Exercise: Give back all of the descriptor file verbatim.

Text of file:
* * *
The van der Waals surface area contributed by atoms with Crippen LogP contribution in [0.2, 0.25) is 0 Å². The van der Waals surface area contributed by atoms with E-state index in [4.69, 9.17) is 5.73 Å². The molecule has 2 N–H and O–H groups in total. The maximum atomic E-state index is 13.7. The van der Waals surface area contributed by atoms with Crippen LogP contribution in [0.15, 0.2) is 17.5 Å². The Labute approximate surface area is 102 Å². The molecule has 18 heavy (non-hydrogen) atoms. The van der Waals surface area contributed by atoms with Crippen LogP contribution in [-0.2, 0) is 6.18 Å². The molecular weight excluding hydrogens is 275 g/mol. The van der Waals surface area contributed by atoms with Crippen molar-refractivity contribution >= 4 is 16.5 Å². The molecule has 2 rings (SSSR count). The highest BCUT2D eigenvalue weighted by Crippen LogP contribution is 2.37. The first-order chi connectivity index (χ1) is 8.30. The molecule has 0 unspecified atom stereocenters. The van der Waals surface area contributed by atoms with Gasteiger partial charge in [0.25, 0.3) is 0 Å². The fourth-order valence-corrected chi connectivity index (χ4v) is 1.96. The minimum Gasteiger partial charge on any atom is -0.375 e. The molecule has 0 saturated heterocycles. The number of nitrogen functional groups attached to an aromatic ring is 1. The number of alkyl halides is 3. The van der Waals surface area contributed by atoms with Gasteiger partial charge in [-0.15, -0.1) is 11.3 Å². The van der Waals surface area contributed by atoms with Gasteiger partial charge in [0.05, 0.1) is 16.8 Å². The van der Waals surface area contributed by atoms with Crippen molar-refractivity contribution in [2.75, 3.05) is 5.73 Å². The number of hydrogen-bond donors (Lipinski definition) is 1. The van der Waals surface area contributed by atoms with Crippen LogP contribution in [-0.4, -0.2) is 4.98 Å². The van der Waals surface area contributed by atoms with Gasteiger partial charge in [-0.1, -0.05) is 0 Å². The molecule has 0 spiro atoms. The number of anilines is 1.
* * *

The van der Waals surface area contributed by atoms with Crippen LogP contribution in [0.2, 0.25) is 0 Å². The van der Waals surface area contributed by atoms with E-state index in [4.69, 9.17) is 5.73 Å². The molecule has 2 N–H and O–H groups in total. The maximum atomic E-state index is 13.7. The van der Waals surface area contributed by atoms with Crippen LogP contribution in [0.15, 0.2) is 17.5 Å². The Labute approximate surface area is 102 Å². The molecule has 18 heavy (non-hydrogen) atoms. The van der Waals surface area contributed by atoms with Crippen LogP contribution in [-0.2, 0) is 6.18 Å². The molecular weight excluding hydrogens is 275 g/mol. The van der Waals surface area contributed by atoms with Crippen molar-refractivity contribution >= 4 is 16.5 Å². The molecule has 2 rings (SSSR count). The highest BCUT2D eigenvalue weighted by Crippen LogP contribution is 2.37. The first-order chi connectivity index (χ1) is 8.30. The molecule has 0 unspecified atom stereocenters. The van der Waals surface area contributed by atoms with Gasteiger partial charge in [0.25, 0.3) is 0 Å². The fourth-order valence-corrected chi connectivity index (χ4v) is 1.96. The minimum Gasteiger partial charge on any atom is -0.375 e. The molecule has 0 saturated heterocycles. The number of nitrogen functional groups attached to an aromatic ring is 1. The number of alkyl halides is 3. The van der Waals surface area contributed by atoms with Gasteiger partial charge in [-0.15, -0.1) is 11.3 Å². The van der Waals surface area contributed by atoms with Gasteiger partial charge in [0.05, 0.1) is 16.8 Å². The van der Waals surface area contributed by atoms with Crippen molar-refractivity contribution in [2.75, 3.05) is 5.73 Å². The number of hydrogen-bond donors (Lipinski definition) is 1. The van der Waals surface area contributed by atoms with Crippen LogP contribution in [-0.4, -0.2) is 4.98 Å². The van der Waals surface area contributed by atoms with Gasteiger partial charge in [-0.1, -0.05) is 0 Å². The molecule has 0 spiro atoms. The number of anilines is 1.